When Gore headed into the presidential debates in the last election, he held a narrow lead over Bush in the polls. Democrats were increasingly confident that their candidate was on a steady path toward victory.
But after the first debate, Gore's standing plummeted. Virtually every strategist in both parties agrees that if there was a specific moment the race turned, it was the first debate, which took place at the University of Massachusetts at Boston.
Democrats now find themselves hoping for a similar shift -- this time, away from the incumbent and toward the challenger.
This time around, Bush has a record he must defend. Nonetheless, the Bush team has tried to put the onus back on Kerry.
"There is a priority you have as a challenger to present credentials," senior White House adviser Dan Bartlett told reporters Monday, as the president trundled through Ohio on a bus tour. "[The voters] know the president. The challenge is to say what you would do for the next four years."
Bush arrived in Florida after taking time yesterday morning to ride his mountain bike around his Texas ranch and fish in his bass pond. En route, he stopped in the central Florida community of Lake Wales, an orange-growing area that was hit by three of the four hurricanes to strike Florida in the past six weeks. The president's visit brought him to the eighth most-populous county in the state, just south of the vote-rich Interstate 4 corridor between Tampa and Orlando.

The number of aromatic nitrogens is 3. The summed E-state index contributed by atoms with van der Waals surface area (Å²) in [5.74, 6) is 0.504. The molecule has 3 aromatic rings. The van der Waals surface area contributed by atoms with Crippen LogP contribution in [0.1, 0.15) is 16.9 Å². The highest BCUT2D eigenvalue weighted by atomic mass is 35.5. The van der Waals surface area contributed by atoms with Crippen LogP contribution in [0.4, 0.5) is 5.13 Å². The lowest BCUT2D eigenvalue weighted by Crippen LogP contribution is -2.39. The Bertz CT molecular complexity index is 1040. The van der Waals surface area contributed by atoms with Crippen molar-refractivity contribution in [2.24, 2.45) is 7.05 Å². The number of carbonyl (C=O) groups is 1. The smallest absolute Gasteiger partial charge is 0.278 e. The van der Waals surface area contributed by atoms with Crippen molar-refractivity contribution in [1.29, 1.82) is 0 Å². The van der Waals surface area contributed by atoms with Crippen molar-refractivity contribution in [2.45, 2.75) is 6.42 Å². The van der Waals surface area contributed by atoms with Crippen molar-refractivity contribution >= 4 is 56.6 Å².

Kerry, in a rally in Madison, Wis., before departing for Florida, criticized Bush's policies as leading to higher oil prices.
"The president told us that the oil in Iraq was going to bring the price of oil down to $28 a barrel," Kerry said. "The president promised us the oil would pay for the war. But we know that those oil pipes are being blown up; we know that $50 a barrel isn't as bad as it might get."
Earlier in the day, ABC aired its interview with Kerry, including some tough questions about the war in Iraq. Asked whether the war in Iraq was worth the costs, Kerry replied: "We should not have gone to war knowing the information that we know today."
"So it was not worth it," interviewer Diane Sawyer said.
"We should not -- it depends on the outcome ultimately -- and that depends on the leadership," Kerry said.
"So if it turns out OK, it was worth it?" Sawyer asked.
"No," Kerry said.
A few moments later, Kerry said, "But was it worth -- as you asked the question -- $200 billion and taking the focus off of Osama bin Laden and Al Qaeda?"
Hughes, speaking to reporters, responded to Kerry's "Good Morning America" comments: "He now says, six weeks after saying, 'I would have voted the same way,' he now says no, he wouldn't. . . . He was asked whether it was worth it; he said, 'It depends on what the outcome is.' I guess that means if we win, it was worth it; if we don't, it wasn't. That's leadership, isn't it?"
Glen Johnson of the Globe staff, traveling with the president, contributed to this report.
© Copyright 2004 Globe Newspaper Company.